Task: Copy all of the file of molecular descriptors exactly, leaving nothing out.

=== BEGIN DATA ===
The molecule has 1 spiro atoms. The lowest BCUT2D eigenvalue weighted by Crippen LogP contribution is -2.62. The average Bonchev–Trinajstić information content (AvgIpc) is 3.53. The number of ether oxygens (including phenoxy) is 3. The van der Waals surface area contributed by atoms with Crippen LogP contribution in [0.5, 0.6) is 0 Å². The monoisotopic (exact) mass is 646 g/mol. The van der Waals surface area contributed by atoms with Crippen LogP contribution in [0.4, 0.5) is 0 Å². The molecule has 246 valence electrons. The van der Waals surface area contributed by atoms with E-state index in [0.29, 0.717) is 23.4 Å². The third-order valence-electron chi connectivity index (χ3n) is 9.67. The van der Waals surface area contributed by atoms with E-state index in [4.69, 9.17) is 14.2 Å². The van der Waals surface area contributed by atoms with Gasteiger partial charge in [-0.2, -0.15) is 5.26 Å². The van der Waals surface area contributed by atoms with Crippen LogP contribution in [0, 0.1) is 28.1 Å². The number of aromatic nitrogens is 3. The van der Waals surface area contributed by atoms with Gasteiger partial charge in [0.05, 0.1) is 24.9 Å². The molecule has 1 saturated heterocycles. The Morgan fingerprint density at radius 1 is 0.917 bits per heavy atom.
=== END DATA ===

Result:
The molecule has 1 spiro atoms. The lowest BCUT2D eigenvalue weighted by Crippen LogP contribution is -2.62. The average Bonchev–Trinajstić information content (AvgIpc) is 3.53. The number of ether oxygens (including phenoxy) is 3. The van der Waals surface area contributed by atoms with Crippen LogP contribution in [0.5, 0.6) is 0 Å². The monoisotopic (exact) mass is 646 g/mol. The van der Waals surface area contributed by atoms with Crippen LogP contribution in [0.4, 0.5) is 0 Å². The molecule has 246 valence electrons. The van der Waals surface area contributed by atoms with E-state index in [0.29, 0.717) is 23.4 Å². The third-order valence-electron chi connectivity index (χ3n) is 9.67. The van der Waals surface area contributed by atoms with E-state index in [4.69, 9.17) is 14.2 Å². The van der Waals surface area contributed by atoms with Gasteiger partial charge in [-0.2, -0.15) is 5.26 Å². The van der Waals surface area contributed by atoms with Crippen LogP contribution in [0, 0.1) is 28.1 Å². The number of aromatic nitrogens is 3. The van der Waals surface area contributed by atoms with Gasteiger partial charge in [0.05, 0.1) is 24.9 Å². The molecule has 1 saturated heterocycles. The Morgan fingerprint density at radius 1 is 0.917 bits per heavy atom.